Seeking enlightenment and energy drinks in Shangri-la – Alec Ash
Listen to Kaiser Kuo read an audio version of this story:
The plane juddered in a stomach-turning lurch as it banked steeply to the left, clearing a hilly ridge to reveal Shangri-la. It was a moment we have all had: a sudden jolt of turbulence, or drop in altitude, that reminds us we are in a metal box miles above the hard ground – before a safe landing makes us feel like milksops for ever doubting. Yet here the irony was too delicious. The town of Shangri-la in southwest China, after all, was named for a fictional lamasery stumbled upon after a plane-crash landed a group of Europeans in a Tibetan mountain valley. Now it has become a Chinese tourist town in the East Himalayan foothills, served by half a dozen flights a day. A crash landing would be grimly poetic.
This township in northwest Yunnan wasn’t called Shangri-la (Xianggelila 香格里拉in the Chinese phonetic rendering) at all until 2001, when the nondescript Tibetan county of Zhongdian won a bid to retitle itself after the fictional paradise. Investment and tourist renminbi followed the same illusion, and soon the place was unrecognisable. Five-star hotels sprung up, where once there were wooden country homes. Yak hotpot restaurants, Buddhist trinket shops and ‘ethnic’ dancing performances entertained guests looking for Tibetan flavor. The nearby Songzanlin monastery was refurbished, alloted a field-size carpark and fitted with electronic turnstiles. Paradise, indeed – for the local economy. I didn’t find enlightenment, but my wallet was certainly enlightened.
I had traveled here once before, in 2009 during my first two years living in China, sucked in by the titular myth. It was here too that I first read Lost Horizon, the 1933 British novel by James Hilton (a bestseller that claims to be the world’s first paperback) that kickstarted the legend. The book tells the story of buttoned-up English diplomat Hugh Conway and his motley group of companions, who survive when their plane is hijacked and crashed on a snowy peak, only to discover the luscious ‘Blue Moon Valley’ hidden from the world, where ageing is arrested and the inhabitants pursue their passions in an idyllic community. Ever since its publication, questers have tried to find where the novel’s real geographical inspiration might be.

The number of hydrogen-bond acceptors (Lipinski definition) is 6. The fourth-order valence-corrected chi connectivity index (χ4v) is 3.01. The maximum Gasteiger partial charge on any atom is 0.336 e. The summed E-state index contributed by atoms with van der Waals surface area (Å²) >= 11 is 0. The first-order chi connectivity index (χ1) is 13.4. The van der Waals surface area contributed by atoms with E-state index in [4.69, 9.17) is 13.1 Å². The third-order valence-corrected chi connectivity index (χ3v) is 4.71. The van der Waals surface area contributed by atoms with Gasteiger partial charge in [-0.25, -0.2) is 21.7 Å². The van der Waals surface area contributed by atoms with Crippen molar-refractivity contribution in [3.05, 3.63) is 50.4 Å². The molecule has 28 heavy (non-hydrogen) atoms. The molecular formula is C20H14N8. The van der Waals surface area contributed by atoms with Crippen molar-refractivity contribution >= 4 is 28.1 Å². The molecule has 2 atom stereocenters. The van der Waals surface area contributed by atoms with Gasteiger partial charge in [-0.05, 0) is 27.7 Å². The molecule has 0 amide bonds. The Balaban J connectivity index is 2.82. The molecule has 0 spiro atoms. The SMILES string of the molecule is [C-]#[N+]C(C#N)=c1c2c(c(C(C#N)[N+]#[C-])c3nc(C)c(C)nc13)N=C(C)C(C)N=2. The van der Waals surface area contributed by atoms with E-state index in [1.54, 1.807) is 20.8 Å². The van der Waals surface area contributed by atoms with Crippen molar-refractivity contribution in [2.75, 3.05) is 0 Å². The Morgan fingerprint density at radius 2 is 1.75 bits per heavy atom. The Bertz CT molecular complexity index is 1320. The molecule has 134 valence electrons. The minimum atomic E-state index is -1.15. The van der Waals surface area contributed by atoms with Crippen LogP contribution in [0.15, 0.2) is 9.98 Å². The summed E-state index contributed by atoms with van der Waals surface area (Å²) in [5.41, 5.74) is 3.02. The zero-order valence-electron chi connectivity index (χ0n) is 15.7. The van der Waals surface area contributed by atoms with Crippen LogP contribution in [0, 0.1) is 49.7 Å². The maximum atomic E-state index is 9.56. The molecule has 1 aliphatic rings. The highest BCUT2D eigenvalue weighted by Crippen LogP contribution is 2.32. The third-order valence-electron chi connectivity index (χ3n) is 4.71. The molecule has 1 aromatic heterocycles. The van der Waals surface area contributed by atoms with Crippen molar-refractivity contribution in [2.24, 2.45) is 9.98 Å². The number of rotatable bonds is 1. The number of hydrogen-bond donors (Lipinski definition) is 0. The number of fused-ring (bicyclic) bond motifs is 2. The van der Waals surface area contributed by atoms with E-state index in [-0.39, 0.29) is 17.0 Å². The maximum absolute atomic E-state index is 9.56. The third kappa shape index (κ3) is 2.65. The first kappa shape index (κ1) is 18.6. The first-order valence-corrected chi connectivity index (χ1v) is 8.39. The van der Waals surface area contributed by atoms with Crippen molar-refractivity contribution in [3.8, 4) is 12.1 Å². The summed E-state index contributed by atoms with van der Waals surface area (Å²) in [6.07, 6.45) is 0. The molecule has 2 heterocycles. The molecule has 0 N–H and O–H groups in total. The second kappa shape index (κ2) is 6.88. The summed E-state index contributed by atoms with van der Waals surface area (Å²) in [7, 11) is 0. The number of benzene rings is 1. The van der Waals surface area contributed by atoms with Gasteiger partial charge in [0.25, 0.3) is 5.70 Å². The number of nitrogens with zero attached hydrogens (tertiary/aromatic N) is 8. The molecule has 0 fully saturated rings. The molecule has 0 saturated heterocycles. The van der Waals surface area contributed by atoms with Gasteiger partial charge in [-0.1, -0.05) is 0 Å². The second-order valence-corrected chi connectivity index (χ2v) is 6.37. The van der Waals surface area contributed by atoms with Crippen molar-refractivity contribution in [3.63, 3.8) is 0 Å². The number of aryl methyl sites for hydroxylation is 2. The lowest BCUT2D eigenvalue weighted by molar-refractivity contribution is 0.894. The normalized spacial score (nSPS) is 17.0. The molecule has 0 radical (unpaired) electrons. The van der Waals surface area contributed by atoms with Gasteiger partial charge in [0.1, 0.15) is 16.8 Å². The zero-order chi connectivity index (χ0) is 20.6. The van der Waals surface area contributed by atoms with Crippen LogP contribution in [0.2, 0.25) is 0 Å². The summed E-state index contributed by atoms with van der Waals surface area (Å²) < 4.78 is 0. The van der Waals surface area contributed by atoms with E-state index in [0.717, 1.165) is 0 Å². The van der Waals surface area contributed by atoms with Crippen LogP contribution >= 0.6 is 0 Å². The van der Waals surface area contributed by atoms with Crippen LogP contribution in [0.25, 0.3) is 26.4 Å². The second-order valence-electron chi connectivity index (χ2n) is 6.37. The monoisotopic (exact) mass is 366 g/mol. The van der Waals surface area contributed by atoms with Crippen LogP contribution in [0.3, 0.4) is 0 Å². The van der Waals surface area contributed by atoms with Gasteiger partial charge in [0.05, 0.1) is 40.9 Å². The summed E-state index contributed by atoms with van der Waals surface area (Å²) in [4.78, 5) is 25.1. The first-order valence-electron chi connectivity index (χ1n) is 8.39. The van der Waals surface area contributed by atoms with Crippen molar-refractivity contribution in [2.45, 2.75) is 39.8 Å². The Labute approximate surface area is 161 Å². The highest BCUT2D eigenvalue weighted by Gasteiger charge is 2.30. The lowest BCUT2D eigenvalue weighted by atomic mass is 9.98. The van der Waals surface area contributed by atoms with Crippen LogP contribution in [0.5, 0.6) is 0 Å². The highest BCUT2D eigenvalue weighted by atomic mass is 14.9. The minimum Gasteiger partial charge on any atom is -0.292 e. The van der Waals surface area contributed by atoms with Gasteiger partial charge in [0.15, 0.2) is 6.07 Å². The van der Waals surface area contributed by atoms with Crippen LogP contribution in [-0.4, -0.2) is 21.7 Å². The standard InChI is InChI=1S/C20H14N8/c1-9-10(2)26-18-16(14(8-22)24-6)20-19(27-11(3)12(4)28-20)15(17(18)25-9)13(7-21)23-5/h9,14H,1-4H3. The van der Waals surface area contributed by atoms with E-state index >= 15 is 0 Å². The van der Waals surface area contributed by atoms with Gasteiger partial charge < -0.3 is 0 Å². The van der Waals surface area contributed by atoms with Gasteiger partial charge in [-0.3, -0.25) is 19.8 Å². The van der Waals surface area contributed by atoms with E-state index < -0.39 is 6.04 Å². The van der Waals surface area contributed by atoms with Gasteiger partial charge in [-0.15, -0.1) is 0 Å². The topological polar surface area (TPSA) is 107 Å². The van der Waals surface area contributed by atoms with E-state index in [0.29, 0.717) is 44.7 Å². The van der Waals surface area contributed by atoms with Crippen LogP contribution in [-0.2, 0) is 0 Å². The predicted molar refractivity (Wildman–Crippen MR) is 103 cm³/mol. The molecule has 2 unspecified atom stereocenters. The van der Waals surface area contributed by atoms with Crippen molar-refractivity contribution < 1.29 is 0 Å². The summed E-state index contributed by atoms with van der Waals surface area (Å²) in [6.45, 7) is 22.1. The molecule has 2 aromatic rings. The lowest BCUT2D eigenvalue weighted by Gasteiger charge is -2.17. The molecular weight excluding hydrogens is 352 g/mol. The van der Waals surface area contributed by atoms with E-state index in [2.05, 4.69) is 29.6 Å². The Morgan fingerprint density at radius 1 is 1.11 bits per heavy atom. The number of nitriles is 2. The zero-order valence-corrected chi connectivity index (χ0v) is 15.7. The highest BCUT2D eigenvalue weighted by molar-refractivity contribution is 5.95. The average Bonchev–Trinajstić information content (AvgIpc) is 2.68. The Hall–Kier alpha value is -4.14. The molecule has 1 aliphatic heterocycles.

“Your Englishman wrote a novel,” the Party cadre told me, “and now the city is rich”
The Chinese Shangri-la’s claim to the title revolves around Joseph Rock, an Austrian-American botanist and (aptly named) geologist who wrote a series of popular dispatches in National Geographic during the 1920s and early 30s. James Hilton reportedly read them with relish, gaining inspiration for his novel. In his articles, Rock describes the flora, fauna and ethnic culture of this region of Zomia, where he was based at “Jade lake village” (Yuhucun 玉湖村) on the outskirts of Lijiang, the next town down from Shangri-la on the way to Dali. (Lijiang had also bid to rename itself Shangri-la in 2001, as did the Tibetan town of Daocheng across the provincial border in southern Sichuan. Pakistan also has a claimant in the Skardu valley.)